In the end, the route was confirmed, the trip went ahead and was, by all standards, a great success. Of course, as we now know the Mayans seem to have miscalculated and the world did not end after all. The ride, now renamed the Ruta Maya,  was run again in 2015 and 2016 and after each adventure its reputation as a once in a lifetime experience continued to grow. Now 10 years after our first journey across Central America, we are pleased to announce that this astounding cycling experience will return in 2023! Here are 3 reasons you should not miss out on this experience.

The Challenges & The Rewards

On the road in Honduras

The roads of the Ruta Maya have actually spawned a new word, created spontaneously by a rider in 2012 to describe the experience cycling in rural Honduras – ‘Brutaful’. Other riders chimed in. Joachim Löffel called parts of the road, ‘a torture session’. David Houghton summarized it as, ‘fucking hard’- this coming from a person who rode 4 months from Cairo to Cape Town. Suzette said parts of the road felt like being inside a Salvador Dali painting. And the tough JJ Hilsinger said he never worked so hard for his dinner. ‘It took me right to the edge,’ was David Jones’ remark. However, they also remembered that, “It certainly was a spectacular ride; dipping into the valleys only to rise above the trees and be blown away by the dramatic landscapes below. We cycled in sunbeams, streaking through orange groves and as we ascended the clouds took on some unreal shapes.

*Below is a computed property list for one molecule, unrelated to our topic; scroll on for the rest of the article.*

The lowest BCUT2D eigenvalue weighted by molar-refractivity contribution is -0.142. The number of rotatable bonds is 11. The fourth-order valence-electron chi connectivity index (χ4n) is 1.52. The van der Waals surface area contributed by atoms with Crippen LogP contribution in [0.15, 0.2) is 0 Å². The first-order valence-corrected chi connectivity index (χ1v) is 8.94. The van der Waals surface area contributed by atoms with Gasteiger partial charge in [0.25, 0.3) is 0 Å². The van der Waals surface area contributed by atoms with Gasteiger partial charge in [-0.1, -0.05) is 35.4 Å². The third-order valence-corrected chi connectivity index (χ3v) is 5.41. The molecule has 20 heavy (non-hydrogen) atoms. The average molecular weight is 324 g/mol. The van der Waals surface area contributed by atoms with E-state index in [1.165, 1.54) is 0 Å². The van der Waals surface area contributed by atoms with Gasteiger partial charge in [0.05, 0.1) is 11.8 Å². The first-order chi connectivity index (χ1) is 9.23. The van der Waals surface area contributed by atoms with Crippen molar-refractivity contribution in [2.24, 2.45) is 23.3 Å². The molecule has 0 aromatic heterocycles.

The History

Tikal, Guatemala

The Mayans left behind a number of astonishing architectural ruins and the roads of the Ruta Maya allow the riders to visit some of the most spectacular ones. They will begin in Honduras with Copan, which was situated at the edge of the Mayan Empire and is known for its stunning Acropolis (Royal Plaza). A couple weeks after that, they will have a rest day in the Guatemalan town of Flores. This will allow them to arrange a dawn visit to the incredible site of Tikal, once a powerful Kingdom and one of the largest cities in the Americas. A few days later in Belize, they can explore the ruins at Lamanai, including the famous Temple of the Jaguar. Finally, the tour will come to an end at the spectacular seaside Mayan ruins in Tulum on the shores of the Caribbean Sea.